I desperately lunged to catch Daniel when his body began to limp forward, but he clutched my shoulder and straightened himself with a half-smile. He began to sing again hoarsely, grabbed the microphone stand and brushed the sweat from his eyes and forehead. He shook his head, loosening the clinging sweat from his hair, jumbling his thoughts so that he could disturb the images that popped into his head and brought buried emotions up out of his flesh, out of his fingers, out of his guitar. He screwed his eyes tightly and his mouth opened wide into a low scream. His cheeks erupted in semi-arched lines and he pulled his face away from the microphone so that the scream that had been pushing its way to escape all the shackles, locks, and binds could finally emerge into this awful world.
He twisted his body like a corkscrew, straightened himself again, and rigidly stood still. He began to sway from side to side, while the chanting crowd pushed its fists through the smoky air. His voice grew shriller; the nerves on his neck puffed out, sweat dripped down his forehead and temples, small droplets followed the contour of his smooth skin and then fell from the soft curve of his jaw. He did not cry, but I hoped he would so that the crowd would lose interest in his exaggerated anguish and that the room would gradually empty while his eyes were still screwed shut to embarrass and jolt him from his perceived melancholy.
His songs described dark rooms, angry words spewed out of dirty mouths, and hands flying across soft cheeks. He sang despairingly of old romance intertwined with anachronistic idealism. Of yearning and despising a person, of simultaneously needing and spurning someone. The piercingly loud guitars screeched in accompaniment and one gruff voice yelled out in a brief lull, right after a bitter line was spit out. His voice always screamed out during brief lulls before the sudden onslaught of guitars belted out individual tunes. The drums patiently waited during these moments, almost submerged in the background but keeping beat for the rest of the band as they raced through loose melodies that were roughly wrapped up at the end of each song or left open-ended and leading into the beginning melody of the next.
I grew restless, seemingly unable to stop myself from staring at him and finding him attractive onstage, but I also needed to scan the room.
His voice suddenly whispered, only accompanied by the lonely sound of his guitar. The drums entered, loudly repeating the tune, followed by the second guitar. Daniel’s guitar continued to belt out the same tune and the bass was barely perceptible in the conversation that ensued between the two guitars. The crowd waited until Daniel began to sing again. In the next stanza, he and Graham sang together, then allowed their guitars to continue the conversation. The second guitar began to persistently argue with the first, almost winning, before Daniel began to sing again. He repeated the same sentences, the other instruments falling silent as his guitar rapidly articulated, before he suddenly screamed out about futility. The two guitars softly cooed to each other. The second guitar dropped out of the tune and the first guitar ended the song with a plaintive note.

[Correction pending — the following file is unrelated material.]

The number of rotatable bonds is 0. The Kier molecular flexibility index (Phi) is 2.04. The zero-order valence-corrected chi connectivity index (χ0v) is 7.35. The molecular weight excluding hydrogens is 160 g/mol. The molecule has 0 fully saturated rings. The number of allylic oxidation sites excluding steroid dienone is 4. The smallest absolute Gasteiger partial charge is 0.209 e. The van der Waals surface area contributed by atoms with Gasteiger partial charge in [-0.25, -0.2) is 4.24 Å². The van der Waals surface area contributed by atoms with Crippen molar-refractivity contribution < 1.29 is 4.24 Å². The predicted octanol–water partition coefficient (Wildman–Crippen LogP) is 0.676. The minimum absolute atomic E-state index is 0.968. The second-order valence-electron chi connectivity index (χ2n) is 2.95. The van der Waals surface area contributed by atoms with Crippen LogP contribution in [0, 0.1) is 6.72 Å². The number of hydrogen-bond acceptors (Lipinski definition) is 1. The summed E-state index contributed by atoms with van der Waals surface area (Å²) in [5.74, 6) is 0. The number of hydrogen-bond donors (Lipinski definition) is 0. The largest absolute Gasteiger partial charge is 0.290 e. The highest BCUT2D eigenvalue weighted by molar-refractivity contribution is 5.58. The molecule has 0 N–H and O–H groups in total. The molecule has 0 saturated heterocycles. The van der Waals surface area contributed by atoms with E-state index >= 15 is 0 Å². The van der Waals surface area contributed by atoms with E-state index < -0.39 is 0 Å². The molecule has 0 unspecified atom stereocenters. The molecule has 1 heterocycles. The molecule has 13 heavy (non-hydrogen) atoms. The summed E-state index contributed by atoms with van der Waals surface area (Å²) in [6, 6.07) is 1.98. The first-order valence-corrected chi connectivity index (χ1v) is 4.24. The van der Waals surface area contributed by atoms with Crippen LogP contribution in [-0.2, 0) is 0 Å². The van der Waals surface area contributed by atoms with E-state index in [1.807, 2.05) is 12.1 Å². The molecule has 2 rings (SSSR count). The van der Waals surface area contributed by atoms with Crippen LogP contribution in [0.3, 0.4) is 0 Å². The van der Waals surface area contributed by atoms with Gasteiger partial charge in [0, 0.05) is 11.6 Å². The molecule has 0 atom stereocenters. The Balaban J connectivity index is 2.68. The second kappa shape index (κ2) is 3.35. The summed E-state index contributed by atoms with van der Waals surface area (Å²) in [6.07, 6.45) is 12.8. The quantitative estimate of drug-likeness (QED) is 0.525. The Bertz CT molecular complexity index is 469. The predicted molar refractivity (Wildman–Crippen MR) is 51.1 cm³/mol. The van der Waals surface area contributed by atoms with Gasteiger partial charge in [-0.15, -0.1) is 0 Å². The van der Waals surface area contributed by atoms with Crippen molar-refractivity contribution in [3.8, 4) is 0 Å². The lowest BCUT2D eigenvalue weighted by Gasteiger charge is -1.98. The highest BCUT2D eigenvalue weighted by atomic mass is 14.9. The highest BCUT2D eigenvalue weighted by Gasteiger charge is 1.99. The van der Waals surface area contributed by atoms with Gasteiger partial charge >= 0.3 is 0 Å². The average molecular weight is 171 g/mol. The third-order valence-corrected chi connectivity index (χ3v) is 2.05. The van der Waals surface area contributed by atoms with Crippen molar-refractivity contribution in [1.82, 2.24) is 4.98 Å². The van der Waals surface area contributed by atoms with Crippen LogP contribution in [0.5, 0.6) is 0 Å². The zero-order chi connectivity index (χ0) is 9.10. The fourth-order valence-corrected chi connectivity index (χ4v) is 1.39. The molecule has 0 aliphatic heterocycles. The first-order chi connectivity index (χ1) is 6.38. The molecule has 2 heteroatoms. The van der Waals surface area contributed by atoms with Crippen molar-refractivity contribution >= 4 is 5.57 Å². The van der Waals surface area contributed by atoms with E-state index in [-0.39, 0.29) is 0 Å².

At the end of the set, he thanked the crowd for its attention and smiled, saying, “I’d love to play all night!” All the hysterics and showmanship disappeared and he regained his strict composure. He disappeared into the crowd. People began to file out the door and a small group lingered in front of the merch table. The rest of the band hastily began to pack up, carrying pieces to the van parked in the alley.
“So, what did you think?” Daniel said, appearing next to me.
“It was good. It was really really good. The crowd loved you tonight.”
“I know! Did you think it was too much?”
He wiped the sweat out of his eyes with the bottom of his shirt. I peeked at his thin flat torso.
“No, not at all. You were appropriately emotional. You’ve amassed quite a legion of girls there. They were so rapt with your performance.”
I redirected my attention to the main exit in time to see Ami leaving. I didn’t think he would come because of what had happened last night.
Outside, the night air felt fresh. My ears buzzed in the sudden silence. Most of the kids had turned corners and disappeared. Legions of them hunched over in black.
No sign of Ami.
“Hey,” a voice said nearby.
I turned to face the wall behind me and shook the hair out of my eyes.
“Hey! I was just looking for you.”
“I know. You didn’t think I would show up, did you?”
“Actually, no…you’ve never been a fan of them.”
Ami waited while someone passed between us and then approached me. His hands reached out toward me, but he stopped himself and instead thrust them into his pockets. He looked past me and a gust of wind stirred the heavy scent of smoke from our clothes. A stray lock of hair fell onto his forehead. He looked down, standing with his legs wide apart.
“Are you driving over to Daniel’s?” I asked.
“Yes, did you want to come?”
“Sure, why not. I was going to try to get a lift with the guys, but I’d rather not sit in the van inhaling their sweat.”
“Are you really leaving?”
“Yes, I wanna way out.”
“You’ll only be gone for six months. We’ll still be here.”
Entering the apartment, I could hear Daniel’s voice slowly growing shriller and finally break into a half-yell, half-satirical laugh. He stumbled around senselessly in the kitchen, periodically holding onto the countertop and letting go, the bright fluorescent lights showcasing every emotion that flashed across his face and deepening the hollows of his eyes.